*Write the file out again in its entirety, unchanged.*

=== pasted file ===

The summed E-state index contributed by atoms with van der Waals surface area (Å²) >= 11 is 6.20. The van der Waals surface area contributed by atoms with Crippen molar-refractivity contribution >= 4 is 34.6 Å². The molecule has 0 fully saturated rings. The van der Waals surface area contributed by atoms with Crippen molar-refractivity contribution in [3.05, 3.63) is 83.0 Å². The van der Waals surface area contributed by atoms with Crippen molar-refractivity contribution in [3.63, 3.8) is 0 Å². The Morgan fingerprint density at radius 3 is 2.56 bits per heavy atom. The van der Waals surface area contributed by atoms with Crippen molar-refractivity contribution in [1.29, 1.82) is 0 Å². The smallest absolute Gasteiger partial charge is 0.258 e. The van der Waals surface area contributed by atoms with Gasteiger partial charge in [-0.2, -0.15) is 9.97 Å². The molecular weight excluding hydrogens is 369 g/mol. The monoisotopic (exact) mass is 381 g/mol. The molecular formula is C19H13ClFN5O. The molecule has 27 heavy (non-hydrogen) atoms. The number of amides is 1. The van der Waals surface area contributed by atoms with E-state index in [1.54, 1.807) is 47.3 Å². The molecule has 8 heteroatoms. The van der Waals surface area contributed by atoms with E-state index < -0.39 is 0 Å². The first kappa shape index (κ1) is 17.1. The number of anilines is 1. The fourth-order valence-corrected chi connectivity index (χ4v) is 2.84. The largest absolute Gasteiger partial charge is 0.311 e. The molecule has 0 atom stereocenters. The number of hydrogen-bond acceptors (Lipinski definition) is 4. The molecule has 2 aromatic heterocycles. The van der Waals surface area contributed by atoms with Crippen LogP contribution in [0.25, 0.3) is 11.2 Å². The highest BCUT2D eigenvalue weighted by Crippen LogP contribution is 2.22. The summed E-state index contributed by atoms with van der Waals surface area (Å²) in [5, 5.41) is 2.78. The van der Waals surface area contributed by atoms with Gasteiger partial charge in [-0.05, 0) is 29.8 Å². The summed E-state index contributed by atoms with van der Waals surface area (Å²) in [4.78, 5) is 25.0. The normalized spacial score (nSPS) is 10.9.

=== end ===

The summed E-state index contributed by atoms with van der Waals surface area (Å²) >= 11 is 6.20. The van der Waals surface area contributed by atoms with Crippen molar-refractivity contribution >= 4 is 34.6 Å². The molecule has 0 fully saturated rings. The van der Waals surface area contributed by atoms with Crippen molar-refractivity contribution in [3.05, 3.63) is 83.0 Å². The van der Waals surface area contributed by atoms with Crippen molar-refractivity contribution in [3.63, 3.8) is 0 Å². The Morgan fingerprint density at radius 3 is 2.56 bits per heavy atom. The van der Waals surface area contributed by atoms with Crippen molar-refractivity contribution in [1.29, 1.82) is 0 Å². The smallest absolute Gasteiger partial charge is 0.258 e. The van der Waals surface area contributed by atoms with Gasteiger partial charge in [-0.2, -0.15) is 9.97 Å². The molecular weight excluding hydrogens is 369 g/mol. The monoisotopic (exact) mass is 381 g/mol. The molecular formula is C19H13ClFN5O. The molecule has 27 heavy (non-hydrogen) atoms. The number of amides is 1. The van der Waals surface area contributed by atoms with E-state index in [1.54, 1.807) is 47.3 Å². The molecule has 8 heteroatoms. The van der Waals surface area contributed by atoms with E-state index < -0.39 is 0 Å². The first kappa shape index (κ1) is 17.1. The number of anilines is 1. The fourth-order valence-corrected chi connectivity index (χ4v) is 2.84. The largest absolute Gasteiger partial charge is 0.311 e. The molecule has 0 atom stereocenters. The number of hydrogen-bond acceptors (Lipinski definition) is 4. The molecule has 2 aromatic heterocycles. The van der Waals surface area contributed by atoms with Crippen LogP contribution in [0.25, 0.3) is 11.2 Å². The highest BCUT2D eigenvalue weighted by Crippen LogP contribution is 2.22. The summed E-state index contributed by atoms with van der Waals surface area (Å²) in [5, 5.41) is 2.78. The van der Waals surface area contributed by atoms with Gasteiger partial charge in [-0.05, 0) is 29.8 Å². The summed E-state index contributed by atoms with van der Waals surface area (Å²) in [4.78, 5) is 25.0. The normalized spacial score (nSPS) is 10.9.